Deeply troubled is this country that hunts for darkness in brilliant light. I feel inconsolably sad, not for people like Malala and Dr. Abdus Salam, who are reviled and hated, but for the country and the people that value hate over love, ignorance over knowledge, and conspiracy theories over facts.

‘What has Malala done to deserve the Nobel Peace Prize,’ we ask. The most terrible fact is that it is her own countrymen that ask this question, not Indians or Jews or the CIA, or the list of anti-Islam and anti-Pakistan bogies. She has been received by world leaders, lauded and decorated by world bodies that understand the significance of what she stood for. The only ‘nation’ that failed to appreciate her unusual intellect, courage and maturity, is, catastrophically, Pakistan.

Similarly, Dr. Salam’s genius and achievement were recognized and laureled internationally. Yet in his own country, just the faith he practiced was enough for the people to not own him or his Nobel Prize. The misfortune is staggering. The first Muslim, or the first Pakistani, and the first child, to ever have received a Nobel Prize have not made us proud.

So obscurantist and narrow minded a nation have we become, that we could not find it in our hearts to feel joy and pride at Dr. Abdus Salam’s achievement just even as a Pakistani. He did not practice a faith we approved of, so we killed our pride and our joy. We could not name universities and centers of learning after his name (barring a couple of very recent brave endeavours in the private sector). We could not create endowments named after him. Why? Because the State and People of Pakistan may shower adulation on other non-Muslims like Nelson Mandela, but not on ‘non-Muslims’ that happen to be Pakistani. We have conflated our variant beliefs with Pakistaniat – we have bought into the mullah ideologies and narratives. So, we preferred to indulge in studied indifference based on differences of religious beliefs, not in adoration and pride based on acknowledgment of the brilliance of a son of the soil. I believe Pakistan’s future was sealed in that moment in time it chose to be bigoted; in that moment in time it chose to turn away from the highest symbol of knowledge it had to offer to the universe.

The enormity of dear departed Dr. Salam’s work was brought home once again two years ago with the CERN’s confirmation of the Higgs Boson particle, the theoretical groundwork for which he had helped lay. Imagine, the discovery of this particle is said to provide the last remaining evidence necessary to explain all known forces in the universe except gravity. But, for us, the genius of a man unlocking wonders of the Universe for the entire mankind is so secondary to whether he agrees with us in our blind matters of faith and opinion. The pain of this realization is crushing, heart stopping.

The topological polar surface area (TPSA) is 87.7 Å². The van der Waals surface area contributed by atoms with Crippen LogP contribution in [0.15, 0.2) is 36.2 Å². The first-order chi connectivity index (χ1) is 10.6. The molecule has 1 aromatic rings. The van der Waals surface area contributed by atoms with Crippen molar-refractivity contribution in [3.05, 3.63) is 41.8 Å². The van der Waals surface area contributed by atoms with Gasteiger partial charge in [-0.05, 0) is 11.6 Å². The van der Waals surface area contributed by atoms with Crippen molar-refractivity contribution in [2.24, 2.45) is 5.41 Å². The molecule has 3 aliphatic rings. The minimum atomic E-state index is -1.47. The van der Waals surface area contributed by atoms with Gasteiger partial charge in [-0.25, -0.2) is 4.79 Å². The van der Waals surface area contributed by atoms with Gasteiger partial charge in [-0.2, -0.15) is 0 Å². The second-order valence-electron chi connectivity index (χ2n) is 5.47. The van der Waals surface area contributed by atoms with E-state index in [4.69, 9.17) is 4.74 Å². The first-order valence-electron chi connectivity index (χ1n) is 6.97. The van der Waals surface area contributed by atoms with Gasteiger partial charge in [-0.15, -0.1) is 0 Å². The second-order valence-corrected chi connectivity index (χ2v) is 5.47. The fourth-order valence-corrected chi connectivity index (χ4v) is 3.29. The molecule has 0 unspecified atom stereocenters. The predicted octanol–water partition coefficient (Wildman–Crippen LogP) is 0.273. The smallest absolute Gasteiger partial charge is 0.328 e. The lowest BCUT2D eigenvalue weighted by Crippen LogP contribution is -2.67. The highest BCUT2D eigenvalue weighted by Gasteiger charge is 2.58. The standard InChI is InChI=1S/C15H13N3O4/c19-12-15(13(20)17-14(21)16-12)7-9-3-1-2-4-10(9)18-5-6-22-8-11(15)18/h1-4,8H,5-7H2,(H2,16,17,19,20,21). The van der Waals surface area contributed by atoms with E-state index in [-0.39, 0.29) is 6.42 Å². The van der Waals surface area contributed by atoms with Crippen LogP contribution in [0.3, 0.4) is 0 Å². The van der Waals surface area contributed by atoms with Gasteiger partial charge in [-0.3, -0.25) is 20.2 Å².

And what did Malala do to deserve the Nobel Prize, we ask. What about all the little girls who died in drone strikes, we ask. Where do I begin? Perhaps with a poignant question: what did we do to deserve her? To be honest, I cannot find a satisfactory answer to that question. Perhaps God does exist, and does love Pakistan after all. But Pakistan does not love itself.

Pakistan cannot tell the difference between the child who has inspired young mothers in her country, married off at thirteen and fourteen and denied an education, to go back to school and the innocent children who died in drone strikes. Pakistan cannot tell the difference between the girl who had the courage and the vision to broadcast to the world the Taliban’s atrocities at the risk to her own life, and the children who were just children and became victims of the hellfires brought upon them because of the very Taliban little Malala defied. Pakistan cannot tell the difference between the stunning courage of a teenager who continued to attend school knowing she could be killed for doing so, and hapless other girls who died needlessly, but for no act of their own bravery.

Malala has inspired the spirit of struggle, the shedding of fear, the wonder of achievement and knowledge in thousands and thousands of young and old women in her very own country alone – a country besieged by extremists whose one main goal in life is to prevent education and enlightenment generally, but specifically in women. Imagine. The Taliban shot her because they thought she was already making a difference; they shot her because she mattered; they shot her because they did not want anyone to follow her example. Taliban knew and acknowledged the difference between her and drone victims, with the bullets they put in her head. Only Pakistan doesn’t. Why did they not shoot any of the drone victims? Innocent and tragic as their lives and deaths were, they were not Malala. They were not a challenge to one of the biggest and vilest scourges on earth. Indeed, tragically the drone victims became fodder for the Taliban’s propaganda war, unlike Malala who became the symbol of resistance to them.

Yet, so in love with our ignorance and hate are we, that we cannot even see these simple things. What we see instead are conspiracies: conspiracies to inspire the children of this country to emulate Malala and stand up for their right to education; conspiracies to inspire the young mothers of Swat to demand to be allowed to complete their education; conspiracies to inspire Pakistan to overcome the terror of the Taliban with sheer courage – for what is their weapon except terror?

I know I am whistling in the wind. ‘We’ will keep hating Malala and continue to be indifferent to Dr. Salam’s wonderous contribution to mankind. Whether they deserved the Nobel may be disputed, what cannot be disputed is that ‘we’ did not deserve them.

 The writer is a human rights worker and freelance columnist.